Should You Get a Backflow Valve for Your Basement? Yes. Here’s Why.

Written by on 2017-12-08 11:31 AM . It has 0 Comments.

A finished basement

By now everyone has likely seen articles about why water is the number one claim issue in Canada today. We’ve written many articles already about water exclusions, how water is challenging the insurance industry, and how spring thaw affects homes. In this article we're looking in depth into a preventative measure most homeowners can take to save their homes and their finished basements: The Backflow Value.

What Are Backflow Valves?

This little device, suitable for most homes, is installed on your waste water line. It is equipped with a valve that allows water to exit the home then shuts to prevent waste water from re-entering your home through the same pipe. During times of excessive rain a city’s sewer line could be inundated with water, causing the storm drains and sewer lines to back up. This sends water back into a home.

It doesn’t take a heavy rain to back up the sewer lines of a home. Tree roots, collapsed sewer lines, and inappropriate items flushed down the toilet can all lead to sewer backups. If your basement is finished as a recreation room, extra bedrooms, or as a rental unit and it gets flooded you could find yourself in the middle of restorations for a long period of time.

How Long Does it Take to Restore a Flooded Basement?

A typical flooded basement claim can take a few months to complete because of the many different steps to restore the area, depending on if it was a finished living space, and what kind of contamination occurred. Here are few things that need to be done:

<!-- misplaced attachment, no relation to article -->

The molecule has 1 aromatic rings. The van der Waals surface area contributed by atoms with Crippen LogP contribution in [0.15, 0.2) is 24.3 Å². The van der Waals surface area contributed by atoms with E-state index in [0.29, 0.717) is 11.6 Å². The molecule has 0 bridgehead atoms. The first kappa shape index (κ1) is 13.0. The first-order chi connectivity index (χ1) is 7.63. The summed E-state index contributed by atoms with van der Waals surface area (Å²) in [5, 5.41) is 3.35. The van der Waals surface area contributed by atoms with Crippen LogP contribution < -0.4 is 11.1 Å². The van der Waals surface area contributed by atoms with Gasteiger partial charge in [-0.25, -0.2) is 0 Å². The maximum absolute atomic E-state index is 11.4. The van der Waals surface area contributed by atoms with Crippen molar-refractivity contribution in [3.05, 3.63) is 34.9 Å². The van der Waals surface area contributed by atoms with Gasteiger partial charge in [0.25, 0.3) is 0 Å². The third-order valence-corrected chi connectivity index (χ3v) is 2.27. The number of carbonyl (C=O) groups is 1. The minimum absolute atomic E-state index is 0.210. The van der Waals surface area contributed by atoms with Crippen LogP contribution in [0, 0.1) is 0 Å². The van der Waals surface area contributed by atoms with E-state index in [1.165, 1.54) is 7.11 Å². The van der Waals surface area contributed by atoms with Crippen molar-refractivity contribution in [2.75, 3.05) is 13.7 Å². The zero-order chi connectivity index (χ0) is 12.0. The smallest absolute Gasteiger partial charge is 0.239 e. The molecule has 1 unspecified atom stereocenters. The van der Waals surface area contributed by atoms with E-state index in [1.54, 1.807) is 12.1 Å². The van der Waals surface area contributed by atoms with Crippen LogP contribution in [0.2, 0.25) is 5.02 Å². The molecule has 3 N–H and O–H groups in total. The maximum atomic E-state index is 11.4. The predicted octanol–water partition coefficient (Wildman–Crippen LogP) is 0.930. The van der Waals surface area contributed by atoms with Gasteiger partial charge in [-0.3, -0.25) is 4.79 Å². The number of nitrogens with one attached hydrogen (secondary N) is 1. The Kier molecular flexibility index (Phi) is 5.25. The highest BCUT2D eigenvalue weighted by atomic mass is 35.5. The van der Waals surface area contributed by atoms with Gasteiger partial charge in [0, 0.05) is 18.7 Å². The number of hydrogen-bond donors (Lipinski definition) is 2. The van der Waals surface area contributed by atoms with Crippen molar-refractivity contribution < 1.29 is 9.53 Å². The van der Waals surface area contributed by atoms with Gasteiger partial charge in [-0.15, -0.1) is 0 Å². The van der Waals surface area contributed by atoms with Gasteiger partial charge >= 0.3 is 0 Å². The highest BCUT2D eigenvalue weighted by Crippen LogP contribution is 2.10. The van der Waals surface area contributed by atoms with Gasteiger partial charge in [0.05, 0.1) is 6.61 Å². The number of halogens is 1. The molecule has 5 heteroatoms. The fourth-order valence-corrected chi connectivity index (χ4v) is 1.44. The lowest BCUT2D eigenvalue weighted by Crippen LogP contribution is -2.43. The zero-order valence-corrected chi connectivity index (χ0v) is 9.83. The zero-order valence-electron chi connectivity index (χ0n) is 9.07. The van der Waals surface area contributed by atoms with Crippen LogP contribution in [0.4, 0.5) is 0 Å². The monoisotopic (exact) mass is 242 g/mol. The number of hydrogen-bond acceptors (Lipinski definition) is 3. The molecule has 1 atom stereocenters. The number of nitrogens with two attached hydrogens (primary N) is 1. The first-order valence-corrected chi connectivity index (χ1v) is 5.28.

• Removal of all furniture or stored items
  • Waste water contamination requires further cleanup activities
  • Mould remediation work to prevent mould build up
  • Drying out of basement
  • Clearing out of drywall and performing inspections 
  • Dry walling, mudding, sanding, painting
  • Replacing of furniture, appliances, furnace if necessary

Each of these actions, depending on the severity of the flood, could take a day or a month. Having a backflow valve, otherwise known as a backwater valve, can help reduce the likelihood and severity of a sewer backup claim.

What Kinds of Backwater Valves are Available?

Any backwater, or back-flow, valves that operate as a plug are not recommended, as per the Insurance Bureau of Canada. This is because they “…can allow sewer backup pressure to build beneath your basement floor. This can potentially cause structural damage to your home.”

How do I Get a BackFlow Valve Installed?

Hire a licenced plumber to do this job. He or she should also be aware of any municipal rebates and some insurance companies offer discounts off of home insurance if you have a backflow valve installed. Call your broker for more details.

Have any questions? Please write a comment below.

Thanks for reading.


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